The smoothing out of wrinkles is a welcome “side effect” of therapeutic treatments, and an integral part of proper pain management, since the muscles requiring treatment are the same ones responsible for fine lines and brow deformities. “When we treat therapeutic conditions within the scope of orthodontic practice, we also need to be responsible for the aesthetic outcome,” explains Frey. “It would be easy to ignore the aesthetics and just deposit a bunch of Botox into these muscles for the therapeutic effect alone. However, it is much more challenging to provide a great therapeutic and aesthetic outcome so patients feel good, refreshed, and happy with how they look.”
Much like detailing shade and shape when restoring a tooth with a veneer or crown, paying attention to the real effects of wrinkle reduction is essential to the use of neuromodulators. “Dentistry has been throwing acrylic at orofacial pain conditions for years with mixed results,” says Frey. “But now we have the ability to address muscular contributions to pain more directly.
“These tools give us a big leg up, and allow our interventions to be a lot more effective,” he continues. “It makes us more confident in treating challenging patients, because we have answers that can help.”
Frey believes that in light of the soft tissue paradigm, orthodontists must not only cultivate greater understanding of soft tissue aesthetics and function, but also equip themselves with tools to take command of soft tissue elements during treatment. This belief drove him to develop an exhaustive hands-on course on the application of neuromodulators, designed specifically for orthodontists, that provides the level of understanding demanded in a specialist and the tools for immediate practice integration.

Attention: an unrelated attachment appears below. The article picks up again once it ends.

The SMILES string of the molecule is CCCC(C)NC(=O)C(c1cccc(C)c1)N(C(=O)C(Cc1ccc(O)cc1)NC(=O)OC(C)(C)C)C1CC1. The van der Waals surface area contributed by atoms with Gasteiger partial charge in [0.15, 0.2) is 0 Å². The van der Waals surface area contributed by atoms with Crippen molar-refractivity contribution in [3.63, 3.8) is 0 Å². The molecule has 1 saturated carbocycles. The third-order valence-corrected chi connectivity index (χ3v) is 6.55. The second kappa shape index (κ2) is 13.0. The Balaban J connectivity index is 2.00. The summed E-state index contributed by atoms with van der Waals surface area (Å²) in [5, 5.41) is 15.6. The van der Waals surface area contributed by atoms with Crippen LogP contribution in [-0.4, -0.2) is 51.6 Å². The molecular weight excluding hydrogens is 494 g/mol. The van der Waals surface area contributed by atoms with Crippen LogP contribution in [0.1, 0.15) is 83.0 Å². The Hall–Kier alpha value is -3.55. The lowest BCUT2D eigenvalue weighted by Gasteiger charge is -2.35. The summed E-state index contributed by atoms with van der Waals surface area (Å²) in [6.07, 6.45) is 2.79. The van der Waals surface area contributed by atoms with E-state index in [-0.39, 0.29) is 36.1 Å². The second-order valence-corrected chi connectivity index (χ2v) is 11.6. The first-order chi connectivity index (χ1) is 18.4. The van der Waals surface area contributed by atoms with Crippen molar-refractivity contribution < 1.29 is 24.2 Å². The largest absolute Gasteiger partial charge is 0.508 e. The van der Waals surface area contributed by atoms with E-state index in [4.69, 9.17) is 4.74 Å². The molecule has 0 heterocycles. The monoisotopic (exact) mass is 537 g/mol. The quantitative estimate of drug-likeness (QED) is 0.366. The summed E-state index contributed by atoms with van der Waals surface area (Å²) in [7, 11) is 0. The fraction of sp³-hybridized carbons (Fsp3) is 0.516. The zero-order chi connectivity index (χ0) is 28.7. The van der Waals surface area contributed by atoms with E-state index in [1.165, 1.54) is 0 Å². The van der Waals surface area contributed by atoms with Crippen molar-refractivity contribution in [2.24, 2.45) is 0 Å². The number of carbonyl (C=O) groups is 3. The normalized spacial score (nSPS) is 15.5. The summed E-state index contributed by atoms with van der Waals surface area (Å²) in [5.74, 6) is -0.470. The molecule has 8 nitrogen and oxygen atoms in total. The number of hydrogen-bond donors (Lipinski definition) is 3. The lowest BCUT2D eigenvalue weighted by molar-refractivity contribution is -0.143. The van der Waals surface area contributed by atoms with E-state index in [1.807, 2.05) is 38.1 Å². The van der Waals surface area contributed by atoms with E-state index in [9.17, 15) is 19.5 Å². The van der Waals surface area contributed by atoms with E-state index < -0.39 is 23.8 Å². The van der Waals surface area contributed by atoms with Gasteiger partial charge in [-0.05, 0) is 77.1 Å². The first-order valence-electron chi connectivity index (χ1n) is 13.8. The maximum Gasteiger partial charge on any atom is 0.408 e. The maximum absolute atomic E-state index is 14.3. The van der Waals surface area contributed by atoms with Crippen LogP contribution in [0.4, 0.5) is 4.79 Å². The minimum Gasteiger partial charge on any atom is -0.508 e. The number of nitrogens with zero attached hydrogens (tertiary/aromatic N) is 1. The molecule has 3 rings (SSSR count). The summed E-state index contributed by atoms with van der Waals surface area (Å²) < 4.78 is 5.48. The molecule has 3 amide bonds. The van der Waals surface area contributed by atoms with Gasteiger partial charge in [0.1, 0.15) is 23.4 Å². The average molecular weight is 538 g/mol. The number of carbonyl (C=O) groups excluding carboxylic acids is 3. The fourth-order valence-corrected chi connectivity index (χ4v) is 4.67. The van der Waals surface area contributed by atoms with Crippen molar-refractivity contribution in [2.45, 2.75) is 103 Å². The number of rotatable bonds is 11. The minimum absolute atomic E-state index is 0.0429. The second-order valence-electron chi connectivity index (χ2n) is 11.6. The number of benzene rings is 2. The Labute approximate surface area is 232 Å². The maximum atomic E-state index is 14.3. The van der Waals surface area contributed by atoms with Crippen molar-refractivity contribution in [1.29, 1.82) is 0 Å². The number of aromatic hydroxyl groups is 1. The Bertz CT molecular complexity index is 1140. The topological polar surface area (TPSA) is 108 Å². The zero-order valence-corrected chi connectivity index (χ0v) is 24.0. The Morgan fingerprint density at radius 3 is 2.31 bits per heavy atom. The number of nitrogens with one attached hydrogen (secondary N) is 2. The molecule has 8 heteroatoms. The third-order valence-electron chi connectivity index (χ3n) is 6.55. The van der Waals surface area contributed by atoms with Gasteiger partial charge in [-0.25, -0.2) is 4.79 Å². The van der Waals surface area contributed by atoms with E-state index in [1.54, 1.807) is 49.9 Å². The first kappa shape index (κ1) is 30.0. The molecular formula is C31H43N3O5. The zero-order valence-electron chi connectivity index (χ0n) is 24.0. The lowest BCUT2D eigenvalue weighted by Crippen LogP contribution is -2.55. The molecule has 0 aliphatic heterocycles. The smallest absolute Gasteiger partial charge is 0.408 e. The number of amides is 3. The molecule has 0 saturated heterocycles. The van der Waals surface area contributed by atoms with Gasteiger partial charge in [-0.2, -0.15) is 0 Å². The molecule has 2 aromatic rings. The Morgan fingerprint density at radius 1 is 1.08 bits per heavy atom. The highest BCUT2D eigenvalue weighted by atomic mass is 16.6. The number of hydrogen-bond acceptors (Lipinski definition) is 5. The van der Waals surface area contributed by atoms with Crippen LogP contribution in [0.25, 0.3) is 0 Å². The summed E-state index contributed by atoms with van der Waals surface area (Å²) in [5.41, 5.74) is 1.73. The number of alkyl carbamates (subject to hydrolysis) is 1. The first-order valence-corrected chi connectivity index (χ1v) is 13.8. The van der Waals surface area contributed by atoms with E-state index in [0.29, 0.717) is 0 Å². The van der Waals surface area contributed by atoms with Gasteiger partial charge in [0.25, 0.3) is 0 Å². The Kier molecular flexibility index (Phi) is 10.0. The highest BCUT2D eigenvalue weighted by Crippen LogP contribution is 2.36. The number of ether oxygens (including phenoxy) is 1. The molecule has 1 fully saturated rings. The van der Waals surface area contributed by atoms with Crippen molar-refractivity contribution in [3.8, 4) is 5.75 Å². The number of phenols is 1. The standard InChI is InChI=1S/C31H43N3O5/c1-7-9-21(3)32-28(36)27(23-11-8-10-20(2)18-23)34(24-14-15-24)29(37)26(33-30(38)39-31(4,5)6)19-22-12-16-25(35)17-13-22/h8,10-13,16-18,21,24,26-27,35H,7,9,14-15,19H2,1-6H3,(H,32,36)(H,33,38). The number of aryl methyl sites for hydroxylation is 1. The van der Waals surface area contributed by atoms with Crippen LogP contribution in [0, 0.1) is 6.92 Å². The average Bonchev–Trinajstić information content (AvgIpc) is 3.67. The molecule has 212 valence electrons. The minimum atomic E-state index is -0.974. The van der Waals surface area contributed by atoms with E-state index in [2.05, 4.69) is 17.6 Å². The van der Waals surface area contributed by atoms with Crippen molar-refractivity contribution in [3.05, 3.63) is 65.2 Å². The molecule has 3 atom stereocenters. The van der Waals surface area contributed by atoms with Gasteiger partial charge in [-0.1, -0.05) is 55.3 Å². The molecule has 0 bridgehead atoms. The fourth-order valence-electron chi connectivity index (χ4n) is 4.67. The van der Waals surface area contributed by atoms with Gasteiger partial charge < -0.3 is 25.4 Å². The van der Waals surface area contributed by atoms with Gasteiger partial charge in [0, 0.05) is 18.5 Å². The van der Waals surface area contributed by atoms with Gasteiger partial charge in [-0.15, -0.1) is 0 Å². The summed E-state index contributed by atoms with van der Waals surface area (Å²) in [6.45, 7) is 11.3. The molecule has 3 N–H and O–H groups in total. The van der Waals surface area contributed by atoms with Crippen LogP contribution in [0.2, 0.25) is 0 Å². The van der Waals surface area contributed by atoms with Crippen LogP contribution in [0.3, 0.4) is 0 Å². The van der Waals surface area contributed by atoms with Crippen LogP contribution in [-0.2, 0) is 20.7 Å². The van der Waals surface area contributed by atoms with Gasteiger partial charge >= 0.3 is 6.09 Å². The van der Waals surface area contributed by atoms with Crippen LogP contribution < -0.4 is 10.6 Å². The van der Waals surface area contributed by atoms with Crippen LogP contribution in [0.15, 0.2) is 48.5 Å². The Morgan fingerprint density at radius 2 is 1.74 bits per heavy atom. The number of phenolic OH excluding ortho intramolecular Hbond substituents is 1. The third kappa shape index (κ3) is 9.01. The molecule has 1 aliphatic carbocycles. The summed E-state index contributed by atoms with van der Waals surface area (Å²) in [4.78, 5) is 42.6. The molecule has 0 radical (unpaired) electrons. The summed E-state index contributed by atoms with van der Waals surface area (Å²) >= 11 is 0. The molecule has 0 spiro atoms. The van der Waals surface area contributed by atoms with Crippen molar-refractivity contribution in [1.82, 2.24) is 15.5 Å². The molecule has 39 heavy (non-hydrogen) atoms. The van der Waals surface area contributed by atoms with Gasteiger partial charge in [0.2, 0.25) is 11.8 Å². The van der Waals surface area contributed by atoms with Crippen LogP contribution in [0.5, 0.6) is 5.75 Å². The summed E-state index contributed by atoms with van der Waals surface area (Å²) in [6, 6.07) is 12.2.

“The level of neuromodulator training we’re providing with Henry Schein Orthodontics is on par with anything that you would get as a plastic surgery or dermatology resident, and from there it’s just developing clinical experience,” says Frey, who will teach two more courses this year in Seattle and Boston. “We think of plastic surgeons and dermatologists as the core aesthetic providers, but when we look at the role of orthodontists, we are typically the first and only professionals who are making major decisions that will define how our patients’ faces will mature and develop. That’s a huge responsibility that puts us up front as core aesthetic providers. And honestly, our understanding is far greater than many of the people who are considered core providers.”